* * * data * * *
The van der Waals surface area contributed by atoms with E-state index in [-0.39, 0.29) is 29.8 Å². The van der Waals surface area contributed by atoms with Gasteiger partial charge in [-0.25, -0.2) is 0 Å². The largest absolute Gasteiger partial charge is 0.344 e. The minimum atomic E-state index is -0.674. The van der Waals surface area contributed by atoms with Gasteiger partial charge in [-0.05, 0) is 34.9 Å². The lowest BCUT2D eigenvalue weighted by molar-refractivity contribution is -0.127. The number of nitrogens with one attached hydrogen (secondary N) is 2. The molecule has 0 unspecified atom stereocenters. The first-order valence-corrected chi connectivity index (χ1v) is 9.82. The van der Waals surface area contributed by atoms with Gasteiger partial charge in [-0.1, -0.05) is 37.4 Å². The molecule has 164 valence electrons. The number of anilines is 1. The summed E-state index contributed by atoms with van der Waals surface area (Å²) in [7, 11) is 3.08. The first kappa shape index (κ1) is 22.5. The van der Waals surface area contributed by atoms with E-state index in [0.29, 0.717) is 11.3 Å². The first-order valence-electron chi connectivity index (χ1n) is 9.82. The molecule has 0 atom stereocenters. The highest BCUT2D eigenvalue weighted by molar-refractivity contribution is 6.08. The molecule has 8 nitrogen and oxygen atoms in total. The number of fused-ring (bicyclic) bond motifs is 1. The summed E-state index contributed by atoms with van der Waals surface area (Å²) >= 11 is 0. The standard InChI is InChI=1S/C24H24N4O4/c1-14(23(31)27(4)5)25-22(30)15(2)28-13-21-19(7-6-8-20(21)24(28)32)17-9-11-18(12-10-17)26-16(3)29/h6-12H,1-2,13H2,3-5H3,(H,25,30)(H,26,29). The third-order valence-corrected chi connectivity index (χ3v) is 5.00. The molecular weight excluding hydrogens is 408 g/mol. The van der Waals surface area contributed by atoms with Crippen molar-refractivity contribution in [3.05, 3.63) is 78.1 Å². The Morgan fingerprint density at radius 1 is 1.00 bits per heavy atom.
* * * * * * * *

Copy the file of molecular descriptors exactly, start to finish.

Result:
The van der Waals surface area contributed by atoms with E-state index in [-0.39, 0.29) is 29.8 Å². The van der Waals surface area contributed by atoms with Gasteiger partial charge in [-0.25, -0.2) is 0 Å². The largest absolute Gasteiger partial charge is 0.344 e. The minimum atomic E-state index is -0.674. The van der Waals surface area contributed by atoms with Gasteiger partial charge in [-0.05, 0) is 34.9 Å². The lowest BCUT2D eigenvalue weighted by molar-refractivity contribution is -0.127. The number of nitrogens with one attached hydrogen (secondary N) is 2. The molecule has 0 unspecified atom stereocenters. The first-order valence-corrected chi connectivity index (χ1v) is 9.82. The van der Waals surface area contributed by atoms with Gasteiger partial charge in [-0.1, -0.05) is 37.4 Å². The molecule has 164 valence electrons. The number of anilines is 1. The summed E-state index contributed by atoms with van der Waals surface area (Å²) in [7, 11) is 3.08. The first kappa shape index (κ1) is 22.5. The van der Waals surface area contributed by atoms with E-state index in [0.29, 0.717) is 11.3 Å². The first-order valence-electron chi connectivity index (χ1n) is 9.82. The molecule has 0 atom stereocenters. The highest BCUT2D eigenvalue weighted by molar-refractivity contribution is 6.08. The molecule has 8 nitrogen and oxygen atoms in total. The number of fused-ring (bicyclic) bond motifs is 1. The summed E-state index contributed by atoms with van der Waals surface area (Å²) >= 11 is 0. The standard InChI is InChI=1S/C24H24N4O4/c1-14(23(31)27(4)5)25-22(30)15(2)28-13-21-19(7-6-8-20(21)24(28)32)17-9-11-18(12-10-17)26-16(3)29/h6-12H,1-2,13H2,3-5H3,(H,25,30)(H,26,29). The third-order valence-corrected chi connectivity index (χ3v) is 5.00. The molecular weight excluding hydrogens is 408 g/mol. The van der Waals surface area contributed by atoms with Crippen molar-refractivity contribution in [3.05, 3.63) is 78.1 Å². The Morgan fingerprint density at radius 1 is 1.00 bits per heavy atom.